What do Cardi B, Tesla, former Trump White House Communications Director Anthony Scaramucci, and MSNBC host Ali Velshi all have in common?
They’re all former subscribers to Twitter Blue, Twitter’s paid subscription plan, recently revamped by owner and CEO Elon Musk, which offers blue checkmarks to anyone who pays $8 per month (or $11 per month if subscribing through an iOS device). Yes, even Tesla, a company where Musk is also CEO, appears to have unsubscribed.
Elon Musk wanted more Elon Musk on Twitter so Twitter is now all Elon Musk
New Twitter Blue subscriber data released(Opens in a new tab) by online researcher Travis Brown highlights that just two months after Twitter relaunched the paid Twitter Blue tier on its platform, it appears subscription numbers may already be starting to stagnate.
Furthermore, a new report(Opens in a new tab) from journalist Steven Monacelli in Gizmodo highlights that a number of Twitter Blue verified users who have stopped subscribing to the platform yet their blue checkmark still remains active on their account. Some of these users who spoke to Monacelli canceled their subscriptions months ago, yet their account is still marked as subscribing to Twitter Blue even though they have not paid.
As Brown confirmed to me, those non-paying Twitter Blue users would be tracked as subscribers via the Twitter API, which is what the researcher uses to monitor subscription data. Brown noticed that some of the users reported on in the Gizmodo piece were among those who were finally unsubscribed in the latest data. Monacelli has also confirmed that there are users he spoke to that still have the Twitter Blue badge even after his report and Brown’s latest data release.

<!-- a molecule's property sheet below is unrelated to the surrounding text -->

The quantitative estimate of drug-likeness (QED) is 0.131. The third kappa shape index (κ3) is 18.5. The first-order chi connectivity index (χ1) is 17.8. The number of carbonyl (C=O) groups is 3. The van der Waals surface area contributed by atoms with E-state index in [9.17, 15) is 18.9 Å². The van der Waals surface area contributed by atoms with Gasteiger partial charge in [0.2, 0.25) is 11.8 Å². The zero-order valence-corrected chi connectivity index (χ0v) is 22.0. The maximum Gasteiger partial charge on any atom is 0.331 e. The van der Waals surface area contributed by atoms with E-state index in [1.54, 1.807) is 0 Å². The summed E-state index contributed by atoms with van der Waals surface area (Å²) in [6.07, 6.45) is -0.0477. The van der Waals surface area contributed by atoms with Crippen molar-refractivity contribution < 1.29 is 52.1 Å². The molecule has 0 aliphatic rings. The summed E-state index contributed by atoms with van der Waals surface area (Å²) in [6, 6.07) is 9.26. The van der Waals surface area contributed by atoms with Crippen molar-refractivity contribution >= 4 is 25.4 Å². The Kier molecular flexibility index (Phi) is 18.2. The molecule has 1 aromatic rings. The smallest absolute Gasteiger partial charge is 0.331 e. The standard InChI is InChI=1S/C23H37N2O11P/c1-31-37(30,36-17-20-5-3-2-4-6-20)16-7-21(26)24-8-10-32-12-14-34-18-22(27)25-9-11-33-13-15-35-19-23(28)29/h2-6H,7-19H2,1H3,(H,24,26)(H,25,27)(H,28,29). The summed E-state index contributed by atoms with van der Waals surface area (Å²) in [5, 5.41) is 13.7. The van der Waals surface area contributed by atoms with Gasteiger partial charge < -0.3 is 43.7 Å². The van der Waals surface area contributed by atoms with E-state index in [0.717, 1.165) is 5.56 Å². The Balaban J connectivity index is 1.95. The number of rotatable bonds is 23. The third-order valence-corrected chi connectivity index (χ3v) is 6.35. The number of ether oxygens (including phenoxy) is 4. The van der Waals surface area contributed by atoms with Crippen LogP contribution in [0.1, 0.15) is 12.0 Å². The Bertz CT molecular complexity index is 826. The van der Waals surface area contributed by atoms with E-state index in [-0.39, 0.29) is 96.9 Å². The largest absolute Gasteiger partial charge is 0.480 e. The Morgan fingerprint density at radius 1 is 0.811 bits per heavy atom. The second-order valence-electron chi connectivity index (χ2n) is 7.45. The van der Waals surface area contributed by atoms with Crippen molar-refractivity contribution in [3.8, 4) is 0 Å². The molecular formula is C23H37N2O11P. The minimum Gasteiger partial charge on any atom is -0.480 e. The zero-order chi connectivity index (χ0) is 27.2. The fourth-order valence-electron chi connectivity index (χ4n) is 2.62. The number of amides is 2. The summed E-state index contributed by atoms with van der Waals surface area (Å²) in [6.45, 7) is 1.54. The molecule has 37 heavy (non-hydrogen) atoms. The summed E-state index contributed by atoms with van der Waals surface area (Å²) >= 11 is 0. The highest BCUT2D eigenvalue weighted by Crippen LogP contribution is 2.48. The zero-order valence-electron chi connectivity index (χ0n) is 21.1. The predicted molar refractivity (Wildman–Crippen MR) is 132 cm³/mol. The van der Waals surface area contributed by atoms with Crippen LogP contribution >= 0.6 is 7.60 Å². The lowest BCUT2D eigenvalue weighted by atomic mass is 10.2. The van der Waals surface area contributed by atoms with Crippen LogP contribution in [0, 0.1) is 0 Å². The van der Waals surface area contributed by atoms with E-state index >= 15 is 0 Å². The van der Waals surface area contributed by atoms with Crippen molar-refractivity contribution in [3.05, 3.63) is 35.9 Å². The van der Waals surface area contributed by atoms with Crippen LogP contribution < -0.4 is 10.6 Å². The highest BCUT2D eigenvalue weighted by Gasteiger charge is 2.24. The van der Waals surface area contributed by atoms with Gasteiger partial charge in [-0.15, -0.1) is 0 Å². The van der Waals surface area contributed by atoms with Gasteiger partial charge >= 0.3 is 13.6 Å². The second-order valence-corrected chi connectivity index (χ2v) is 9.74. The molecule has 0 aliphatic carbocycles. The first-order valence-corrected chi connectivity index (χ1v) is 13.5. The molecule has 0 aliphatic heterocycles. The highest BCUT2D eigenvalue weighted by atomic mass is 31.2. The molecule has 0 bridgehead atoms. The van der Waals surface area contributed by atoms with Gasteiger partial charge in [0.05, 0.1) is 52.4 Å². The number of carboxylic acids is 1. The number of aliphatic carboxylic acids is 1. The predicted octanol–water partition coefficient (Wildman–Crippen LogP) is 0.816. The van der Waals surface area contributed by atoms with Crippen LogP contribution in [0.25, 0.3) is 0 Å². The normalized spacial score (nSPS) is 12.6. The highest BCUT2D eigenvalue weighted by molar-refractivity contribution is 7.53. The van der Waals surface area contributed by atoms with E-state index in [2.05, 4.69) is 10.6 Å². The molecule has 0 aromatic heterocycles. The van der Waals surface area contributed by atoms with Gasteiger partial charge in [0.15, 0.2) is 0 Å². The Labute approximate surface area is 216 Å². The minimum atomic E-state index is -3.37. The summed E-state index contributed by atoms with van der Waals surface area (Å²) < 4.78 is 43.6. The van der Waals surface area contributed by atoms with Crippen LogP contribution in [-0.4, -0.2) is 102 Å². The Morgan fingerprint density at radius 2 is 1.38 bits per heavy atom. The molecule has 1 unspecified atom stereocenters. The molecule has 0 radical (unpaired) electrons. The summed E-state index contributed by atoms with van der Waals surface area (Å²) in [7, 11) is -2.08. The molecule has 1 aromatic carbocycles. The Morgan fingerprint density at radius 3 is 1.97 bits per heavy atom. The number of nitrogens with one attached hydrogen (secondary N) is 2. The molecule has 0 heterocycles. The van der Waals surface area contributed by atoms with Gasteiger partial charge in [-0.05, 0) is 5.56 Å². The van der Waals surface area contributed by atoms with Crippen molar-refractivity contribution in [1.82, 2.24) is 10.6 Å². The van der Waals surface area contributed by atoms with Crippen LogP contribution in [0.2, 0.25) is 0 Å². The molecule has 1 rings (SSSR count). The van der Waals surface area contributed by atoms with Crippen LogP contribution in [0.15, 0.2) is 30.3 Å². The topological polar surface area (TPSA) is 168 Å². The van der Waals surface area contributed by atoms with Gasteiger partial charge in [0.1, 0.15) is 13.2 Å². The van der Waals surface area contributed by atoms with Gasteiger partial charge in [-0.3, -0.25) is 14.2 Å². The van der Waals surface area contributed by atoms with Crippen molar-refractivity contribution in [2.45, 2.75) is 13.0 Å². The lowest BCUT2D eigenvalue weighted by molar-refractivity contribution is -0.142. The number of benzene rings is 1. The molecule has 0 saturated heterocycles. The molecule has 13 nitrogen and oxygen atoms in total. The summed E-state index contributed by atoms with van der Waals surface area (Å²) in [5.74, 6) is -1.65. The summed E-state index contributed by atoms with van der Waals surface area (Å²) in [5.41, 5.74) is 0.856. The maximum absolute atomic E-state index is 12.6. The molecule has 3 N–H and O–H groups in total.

Over the past week, 26,319 Twitter users either unsubscribed or were removed from paid Twitter Blue plans according to Brown’s Feb. 12 data release. Some of these unsubscribed users include notable Twitter users, like rapper Cardi B, mentioned above. This would also mark the first time Twitter Blue experienced a decrease in subscribers as far as public tracking of this data goes.
There are some caveats to this tracked data, Brown tells me. Twitter sometimes removes active Twitter Blue users in order to verify them if they change their display name. Those users would usually appear as Twitter Blue subscribers once again. In addition, the only way for third-parties to track Twitter Blue subscriptions is through Twitter’s public API, and there’s a possibility that it sometimes misses new subscribers.
In addition, we now know via the Gizmodo report that some Twitter Blue users actually unsubscribe anywhere from weeks to months before actually being removed, so their cancellations may not be counted until some time later. With that being said, the most recent internal Twitter Blue subscriber data published in a report(Opens in a new tab) in The Information, found that Brown’s estimates were extremely close(Opens in a new tab).
So, how many paying Twitter Blue subscribers does Twitter actually have? That previously mentioned report(Opens in a new tab) from The Information discovered that Twitter had 180,000 Twitter Blue subscribers in the U.S. as of mid-January, with an estimated total of 290,000 subscribers worldwide.
In 2021, the year before Musk acquired the company, Twitter generated over $5 billion in revenue. Ad revenue made up(Opens in a new tab) more than 90% of that amount. Since Musk’s takeover, half of Twitter’s top advertisers stopped running ads on the platform. Musk launched his version of Twitter Blue envisioning a subscription-based model that could help make up for those losses.
Based on the latest internal data, Twitter is pulling in just less than $28 million a year…if all of those 290,000 Twitter Blue subscribers were actually paying, which we now know they are not.